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Semantics of p:string-replace

From: Norman Walsh <ndw@nwalsh.com>
Date: Thu, 26 Apr 2007 12:58:28 -0400
To: public-xml-processing-model-wg@w3.org
Message-ID: <87y7kfm5sb.fsf@nwalsh.com>
I was thinking about the semantics of p:string-replace in light of
some of the questions Henry asked. I think there's a tricky edge case
that might require an additional option.

The declaration for string-replace is:

  <p:declare-step type="p:string-replace">
    <p:input port="source" sequence="no"/>
    <p:output port="result" sequence="no"/>
    <p:option name="match" required="yes"/>
    <p:option name="replace" required="yes"/>
  </p:declare-step>

This step acts as a filter over the source document. For every node in
the source document, if it matches the XPath match pattern given in
the "match" option, then it is processed by the step. Otherwise, it is
passed through as if this were the p:identity step.

This step processes matched nodes in the following way:

1. The value of the "replace" option is interpreted as an XPath
expression with the matched node as the context node.

2. The string value of the result of evaluating that expression is
determined.

3. That string value is passed to the result document instead of
the matched node.

In the special case where the matched node is an attribute node, only
the attribute's value is replaced by the string value of the result.
The attribute node is preserved.

Given the following source document:

  <div>
    <p class="value1 value2">
      Some
      <a href="http://example.com/">linked</a>
      text.
    </p>
  </div>

Here are some examples:

1.

  <p:string-replace>
    <p:option name="match" value="@class"/>
    <p:option name="replace" value="substring-after(.,' ')"/
  </px:string-replace>

produces

  <div>
    <p class="value2">
      Some
      <a href="http://example.com/">linked</a>
      text.
    </p>
  </div>

2.

  <p:string-replace>
    <p:option name="match" value="a"/>
    <p:option name="replace" value="concat('[',.,']')"/>
  </px:string-replace>

produces

  <div>
    <p class="value1 value2">
      Some
      [linked]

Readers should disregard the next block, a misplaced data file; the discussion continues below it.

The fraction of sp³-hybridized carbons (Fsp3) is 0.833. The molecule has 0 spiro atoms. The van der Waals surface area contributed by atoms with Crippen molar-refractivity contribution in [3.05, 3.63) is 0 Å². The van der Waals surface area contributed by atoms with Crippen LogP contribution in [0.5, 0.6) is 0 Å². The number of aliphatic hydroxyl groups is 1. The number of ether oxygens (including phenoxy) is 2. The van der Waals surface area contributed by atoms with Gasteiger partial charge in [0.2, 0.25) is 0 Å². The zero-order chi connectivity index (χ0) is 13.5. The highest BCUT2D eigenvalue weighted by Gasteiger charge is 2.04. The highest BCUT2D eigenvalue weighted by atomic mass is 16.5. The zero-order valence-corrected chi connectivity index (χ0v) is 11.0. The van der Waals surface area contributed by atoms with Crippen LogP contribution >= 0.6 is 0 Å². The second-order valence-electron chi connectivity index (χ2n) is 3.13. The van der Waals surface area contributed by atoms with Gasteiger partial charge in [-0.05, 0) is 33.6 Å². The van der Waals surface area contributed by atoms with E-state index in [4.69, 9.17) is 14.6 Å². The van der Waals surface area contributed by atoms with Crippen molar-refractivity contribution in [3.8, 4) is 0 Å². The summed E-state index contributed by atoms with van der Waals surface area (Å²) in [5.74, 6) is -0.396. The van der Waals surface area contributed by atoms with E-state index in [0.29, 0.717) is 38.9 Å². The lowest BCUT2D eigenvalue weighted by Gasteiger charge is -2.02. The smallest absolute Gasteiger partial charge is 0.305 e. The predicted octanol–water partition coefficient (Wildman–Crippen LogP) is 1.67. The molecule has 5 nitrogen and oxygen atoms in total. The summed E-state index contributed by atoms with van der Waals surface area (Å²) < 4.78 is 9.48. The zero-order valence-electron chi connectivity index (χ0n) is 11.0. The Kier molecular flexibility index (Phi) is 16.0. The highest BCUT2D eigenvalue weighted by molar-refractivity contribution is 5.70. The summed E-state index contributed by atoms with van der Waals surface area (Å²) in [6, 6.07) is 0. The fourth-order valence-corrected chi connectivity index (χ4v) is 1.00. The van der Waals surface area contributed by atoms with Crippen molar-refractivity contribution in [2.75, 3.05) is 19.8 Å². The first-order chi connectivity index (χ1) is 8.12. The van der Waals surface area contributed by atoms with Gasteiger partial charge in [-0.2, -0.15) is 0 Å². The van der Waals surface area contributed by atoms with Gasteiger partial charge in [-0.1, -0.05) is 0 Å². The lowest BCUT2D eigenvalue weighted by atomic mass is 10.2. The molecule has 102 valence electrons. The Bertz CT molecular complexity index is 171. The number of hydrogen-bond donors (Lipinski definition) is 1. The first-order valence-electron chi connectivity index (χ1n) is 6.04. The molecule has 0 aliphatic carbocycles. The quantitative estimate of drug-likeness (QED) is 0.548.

text.
    </p>
  </div>

3.

  <p:string-replace>
    <p:option name="match" value="p"/>
    <p:option name="replace" value="concat('[',.,']')"/>
  </px:string-replace>

produces

  <div>
    [
      Some
      linked
      text.
    ]
  </div>

4.

  <p:string-replace>
    <p:option name="match" value="p/text()"/>
    <p:option name="replace" value="concat('[',.,']')"/>
  </px:string-replace>

produces

  <div>
    <p class="value1 value2">[
      Some
      ]<a href="http://example.com/">linked</a>[
      text.
    ]</p>
  </div>

5.

  <p:string-replace>
    <p:option name="match" value="p/node()"/>
    <p:option name="replace" value="concat('[',.,']')"/>
  </px:string-replace>

produces

  <div>
    <p class="value1 value2">[
      Some
      ][<a href="http://example.com/">linked</a>][
      text.
    ]</p>
  </div>

I don't think there's any way to produce the result:

  <div>
    <p class="value1 value2">[
      Some
      linked
      text.
    ]</p>
  </div>

unless we add an explicit option to preserve the wrapper:

  <p:string-replace>
    <p:option name="match" value="p"/>
    <p:option name="replace" value="concat('[',.,']')"/>
    <p:option name="preserve-element-wrapper" value="yes"/>
  </px:string-replace>

Which I'm not opposed to. But nor do I feel strongly about.

                                        Be seeing you,
                                          norm

-- 
Norman Walsh <ndw@nwalsh.com> | Everything should be made as simple as
http://nwalsh.com/            | possible, but no simpler.

Received on Thursday, 26 April 2007 16:58:55 GMT

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